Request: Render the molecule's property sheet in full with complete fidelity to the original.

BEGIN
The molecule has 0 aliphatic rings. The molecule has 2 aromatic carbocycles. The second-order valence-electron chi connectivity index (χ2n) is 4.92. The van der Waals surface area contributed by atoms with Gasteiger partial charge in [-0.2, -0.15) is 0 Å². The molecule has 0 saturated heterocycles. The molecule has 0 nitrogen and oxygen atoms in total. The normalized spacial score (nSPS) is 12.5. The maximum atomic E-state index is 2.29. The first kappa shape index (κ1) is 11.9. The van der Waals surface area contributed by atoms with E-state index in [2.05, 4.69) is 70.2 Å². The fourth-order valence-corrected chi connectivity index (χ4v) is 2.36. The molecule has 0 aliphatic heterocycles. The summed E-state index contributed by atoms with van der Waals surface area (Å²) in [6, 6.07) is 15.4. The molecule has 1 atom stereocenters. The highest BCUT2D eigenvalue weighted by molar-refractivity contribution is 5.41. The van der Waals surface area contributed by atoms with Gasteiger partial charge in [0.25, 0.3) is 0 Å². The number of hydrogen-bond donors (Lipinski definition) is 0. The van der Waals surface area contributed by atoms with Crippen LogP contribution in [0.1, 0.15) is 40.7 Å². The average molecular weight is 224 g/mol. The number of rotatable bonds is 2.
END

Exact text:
The molecule has 0 aliphatic rings. The molecule has 2 aromatic carbocycles. The second-order valence-electron chi connectivity index (χ2n) is 4.92. The van der Waals surface area contributed by atoms with Gasteiger partial charge in [-0.2, -0.15) is 0 Å². The molecule has 0 saturated heterocycles. The molecule has 0 nitrogen and oxygen atoms in total. The normalized spacial score (nSPS) is 12.5. The maximum atomic E-state index is 2.29. The first kappa shape index (κ1) is 11.9. The van der Waals surface area contributed by atoms with E-state index in [2.05, 4.69) is 70.2 Å². The fourth-order valence-corrected chi connectivity index (χ4v) is 2.36. The molecule has 0 aliphatic heterocycles. The summed E-state index contributed by atoms with van der Waals surface area (Å²) in [6, 6.07) is 15.4. The molecule has 1 atom stereocenters. The highest BCUT2D eigenvalue weighted by molar-refractivity contribution is 5.41. The van der Waals surface area contributed by atoms with Gasteiger partial charge in [0.25, 0.3) is 0 Å². The number of hydrogen-bond donors (Lipinski definition) is 0. The van der Waals surface area contributed by atoms with Crippen LogP contribution in [0.1, 0.15) is 40.7 Å². The average molecular weight is 224 g/mol. The number of rotatable bonds is 2.